State Of Education00000000

Each year, the Public Affairs Research Council of Alabama presents the latest research regarding funding and performance for the Tuscaloosa City and County school systems. But this year there was something new.

The superintendents for Tuscaloosa City and Tuscaloosa County presented their findings together.

State Superintendent Michael Sentance said their presentation showed just how passionate the superintendents are about the students they serve.

“They know the depths of their issues,” Sentance said. “They are going at those issues with the kind of creativity and courage that it needs to try to change things here.”

One thing that needs changing? Students’ reading skills. Only 39 percent of Tuscaloosa City Schools students are proficient in reading by the third grade.

Increasing that number is City Schools Superintendent Mike Daria’s top priority.

“We know that if a student is not reading before third grade, all the learning that takes place after that is at risk,” he said. “We are putting our resources, our efforts and energy into pre-k kindergarten, first- and second-grade reading.”

For Tuscaloosa County, there’s Superintendent Walter Davie said there’s an emphasis being placed on closing the gap between students living in poverty and their peers.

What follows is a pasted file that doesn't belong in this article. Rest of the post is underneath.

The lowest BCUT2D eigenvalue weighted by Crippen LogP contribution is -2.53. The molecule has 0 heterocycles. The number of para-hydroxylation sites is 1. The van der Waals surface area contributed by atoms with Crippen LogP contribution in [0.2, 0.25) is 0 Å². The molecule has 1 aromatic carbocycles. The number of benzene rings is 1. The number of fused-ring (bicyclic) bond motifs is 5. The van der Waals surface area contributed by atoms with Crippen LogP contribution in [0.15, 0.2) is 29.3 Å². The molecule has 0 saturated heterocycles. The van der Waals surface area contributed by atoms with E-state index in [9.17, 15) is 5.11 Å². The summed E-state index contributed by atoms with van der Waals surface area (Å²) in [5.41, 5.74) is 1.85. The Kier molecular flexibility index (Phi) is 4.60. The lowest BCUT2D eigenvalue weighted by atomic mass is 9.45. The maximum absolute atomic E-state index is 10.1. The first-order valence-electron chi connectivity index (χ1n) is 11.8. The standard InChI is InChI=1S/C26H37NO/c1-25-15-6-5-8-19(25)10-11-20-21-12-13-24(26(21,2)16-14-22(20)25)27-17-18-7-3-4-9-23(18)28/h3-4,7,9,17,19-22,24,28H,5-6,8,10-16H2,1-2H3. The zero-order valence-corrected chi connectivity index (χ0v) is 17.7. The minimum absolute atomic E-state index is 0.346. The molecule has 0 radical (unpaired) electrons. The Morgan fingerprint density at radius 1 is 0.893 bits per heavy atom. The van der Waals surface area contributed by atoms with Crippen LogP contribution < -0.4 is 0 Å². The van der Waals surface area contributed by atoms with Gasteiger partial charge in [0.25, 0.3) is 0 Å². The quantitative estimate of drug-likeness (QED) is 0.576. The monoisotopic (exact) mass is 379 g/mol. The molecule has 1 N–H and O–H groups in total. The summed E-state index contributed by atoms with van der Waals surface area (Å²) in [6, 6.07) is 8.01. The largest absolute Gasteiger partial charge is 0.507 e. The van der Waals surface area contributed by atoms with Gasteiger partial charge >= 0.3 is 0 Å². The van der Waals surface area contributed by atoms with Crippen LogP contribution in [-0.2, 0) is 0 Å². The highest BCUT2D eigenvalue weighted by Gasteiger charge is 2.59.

“We have students who have not had the background knowledge or experience that so many other students have,” he said. “So trying to close that gap for those students and accelerate learning for them is a key component of what we are working on.”

But they didn’t just focus on the negative. There’s been progress in several other areas.

“One of the pieces we did was brought in Math Solutions, a company that coaches in all of our middle school classrooms,” Davie said. “And we saw a great benefit from that with our math scores.”

Daria said it’s important to have qualified teachers, and said the city has more than 100 teachers going through the National Board for Professional Teaching Standards.

“This is not a city school thing or a county school thing,” Daria said. “This is a Tuscaloosa thing, and we think it’s important to work together.”



Read the entirety of the Public Affairs Research Council of Alabama’s findings below.



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